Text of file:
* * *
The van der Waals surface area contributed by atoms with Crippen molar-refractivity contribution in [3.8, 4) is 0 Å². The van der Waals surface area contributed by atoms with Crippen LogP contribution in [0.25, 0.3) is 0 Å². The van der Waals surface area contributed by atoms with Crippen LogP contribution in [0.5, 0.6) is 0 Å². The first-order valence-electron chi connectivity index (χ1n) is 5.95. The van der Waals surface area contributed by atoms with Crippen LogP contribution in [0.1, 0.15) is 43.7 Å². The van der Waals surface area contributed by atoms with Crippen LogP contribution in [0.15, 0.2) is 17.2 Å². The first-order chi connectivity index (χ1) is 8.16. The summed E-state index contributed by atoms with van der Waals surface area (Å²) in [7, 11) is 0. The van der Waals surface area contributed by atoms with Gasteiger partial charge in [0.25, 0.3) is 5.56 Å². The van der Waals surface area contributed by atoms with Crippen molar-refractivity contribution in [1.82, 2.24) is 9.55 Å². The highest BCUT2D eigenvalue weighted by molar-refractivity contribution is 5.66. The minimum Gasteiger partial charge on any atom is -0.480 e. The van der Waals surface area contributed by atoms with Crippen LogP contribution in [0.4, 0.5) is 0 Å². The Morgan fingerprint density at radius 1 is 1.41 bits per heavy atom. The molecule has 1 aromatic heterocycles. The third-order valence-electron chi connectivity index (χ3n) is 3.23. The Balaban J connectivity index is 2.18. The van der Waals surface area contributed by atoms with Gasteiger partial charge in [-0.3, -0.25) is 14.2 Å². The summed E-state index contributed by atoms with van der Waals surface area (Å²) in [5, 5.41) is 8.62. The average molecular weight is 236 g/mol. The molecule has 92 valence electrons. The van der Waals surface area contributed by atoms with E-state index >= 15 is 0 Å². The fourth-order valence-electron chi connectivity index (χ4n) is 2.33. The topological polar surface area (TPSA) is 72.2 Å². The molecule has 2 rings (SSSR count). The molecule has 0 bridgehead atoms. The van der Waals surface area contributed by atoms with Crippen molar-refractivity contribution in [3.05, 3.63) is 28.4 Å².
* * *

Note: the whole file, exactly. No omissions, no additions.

The van der Waals surface area contributed by atoms with Crippen molar-refractivity contribution in [3.8, 4) is 0 Å². The van der Waals surface area contributed by atoms with Crippen LogP contribution in [0.25, 0.3) is 0 Å². The van der Waals surface area contributed by atoms with Crippen LogP contribution in [0.5, 0.6) is 0 Å². The first-order valence-electron chi connectivity index (χ1n) is 5.95. The van der Waals surface area contributed by atoms with Crippen LogP contribution in [0.1, 0.15) is 43.7 Å². The van der Waals surface area contributed by atoms with Crippen LogP contribution in [0.15, 0.2) is 17.2 Å². The first-order chi connectivity index (χ1) is 8.16. The summed E-state index contributed by atoms with van der Waals surface area (Å²) in [7, 11) is 0. The van der Waals surface area contributed by atoms with Gasteiger partial charge in [0.25, 0.3) is 5.56 Å². The van der Waals surface area contributed by atoms with Crippen molar-refractivity contribution in [1.82, 2.24) is 9.55 Å². The highest BCUT2D eigenvalue weighted by molar-refractivity contribution is 5.66. The minimum Gasteiger partial charge on any atom is -0.480 e. The van der Waals surface area contributed by atoms with Crippen LogP contribution in [0.4, 0.5) is 0 Å². The Morgan fingerprint density at radius 1 is 1.41 bits per heavy atom. The molecule has 1 aromatic heterocycles. The third-order valence-electron chi connectivity index (χ3n) is 3.23. The Balaban J connectivity index is 2.18. The van der Waals surface area contributed by atoms with Gasteiger partial charge in [-0.3, -0.25) is 14.2 Å². The summed E-state index contributed by atoms with van der Waals surface area (Å²) in [5, 5.41) is 8.62. The average molecular weight is 236 g/mol. The molecule has 92 valence electrons. The van der Waals surface area contributed by atoms with E-state index >= 15 is 0 Å². The fourth-order valence-electron chi connectivity index (χ4n) is 2.33. The topological polar surface area (TPSA) is 72.2 Å². The molecule has 2 rings (SSSR count). The molecule has 0 bridgehead atoms. The van der Waals surface area contributed by atoms with Crippen molar-refractivity contribution in [3.05, 3.63) is 28.4 Å².